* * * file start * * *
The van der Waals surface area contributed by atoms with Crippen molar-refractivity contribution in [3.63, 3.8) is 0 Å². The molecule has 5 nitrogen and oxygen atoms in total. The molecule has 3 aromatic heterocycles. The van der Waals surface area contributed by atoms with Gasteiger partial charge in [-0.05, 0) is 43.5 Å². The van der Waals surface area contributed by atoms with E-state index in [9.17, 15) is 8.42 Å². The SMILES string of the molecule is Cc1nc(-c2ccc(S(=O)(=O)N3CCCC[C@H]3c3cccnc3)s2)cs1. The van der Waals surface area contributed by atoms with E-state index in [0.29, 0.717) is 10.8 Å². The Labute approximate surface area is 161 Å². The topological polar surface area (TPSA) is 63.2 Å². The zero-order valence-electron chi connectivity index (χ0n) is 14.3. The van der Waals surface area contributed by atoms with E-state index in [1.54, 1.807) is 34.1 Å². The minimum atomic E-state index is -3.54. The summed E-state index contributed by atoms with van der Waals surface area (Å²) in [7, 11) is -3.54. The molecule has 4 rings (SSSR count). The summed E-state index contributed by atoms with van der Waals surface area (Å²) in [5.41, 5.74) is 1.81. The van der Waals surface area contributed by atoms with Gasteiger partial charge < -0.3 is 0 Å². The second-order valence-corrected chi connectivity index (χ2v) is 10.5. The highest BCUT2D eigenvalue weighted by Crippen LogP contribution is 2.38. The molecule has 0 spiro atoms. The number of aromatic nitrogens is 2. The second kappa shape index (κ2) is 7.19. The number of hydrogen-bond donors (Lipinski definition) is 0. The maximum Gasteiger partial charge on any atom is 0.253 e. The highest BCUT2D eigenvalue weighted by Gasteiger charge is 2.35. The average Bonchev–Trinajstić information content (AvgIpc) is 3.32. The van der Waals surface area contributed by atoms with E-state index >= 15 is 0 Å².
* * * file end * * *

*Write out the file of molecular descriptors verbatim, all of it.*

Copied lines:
The van der Waals surface area contributed by atoms with Crippen molar-refractivity contribution in [3.63, 3.8) is 0 Å². The molecule has 5 nitrogen and oxygen atoms in total. The molecule has 3 aromatic heterocycles. The van der Waals surface area contributed by atoms with Gasteiger partial charge in [-0.05, 0) is 43.5 Å². The van der Waals surface area contributed by atoms with E-state index in [9.17, 15) is 8.42 Å². The SMILES string of the molecule is Cc1nc(-c2ccc(S(=O)(=O)N3CCCC[C@H]3c3cccnc3)s2)cs1. The van der Waals surface area contributed by atoms with E-state index in [0.29, 0.717) is 10.8 Å². The Labute approximate surface area is 161 Å². The topological polar surface area (TPSA) is 63.2 Å². The zero-order valence-electron chi connectivity index (χ0n) is 14.3. The van der Waals surface area contributed by atoms with E-state index in [1.54, 1.807) is 34.1 Å². The minimum atomic E-state index is -3.54. The summed E-state index contributed by atoms with van der Waals surface area (Å²) in [7, 11) is -3.54. The molecule has 4 rings (SSSR count). The summed E-state index contributed by atoms with van der Waals surface area (Å²) in [5.41, 5.74) is 1.81. The van der Waals surface area contributed by atoms with Gasteiger partial charge < -0.3 is 0 Å². The second-order valence-corrected chi connectivity index (χ2v) is 10.5. The highest BCUT2D eigenvalue weighted by Crippen LogP contribution is 2.38. The molecule has 0 spiro atoms. The number of aromatic nitrogens is 2. The second kappa shape index (κ2) is 7.19. The number of hydrogen-bond donors (Lipinski definition) is 0. The maximum Gasteiger partial charge on any atom is 0.253 e. The highest BCUT2D eigenvalue weighted by Gasteiger charge is 2.35. The average Bonchev–Trinajstić information content (AvgIpc) is 3.32. The van der Waals surface area contributed by atoms with E-state index >= 15 is 0 Å².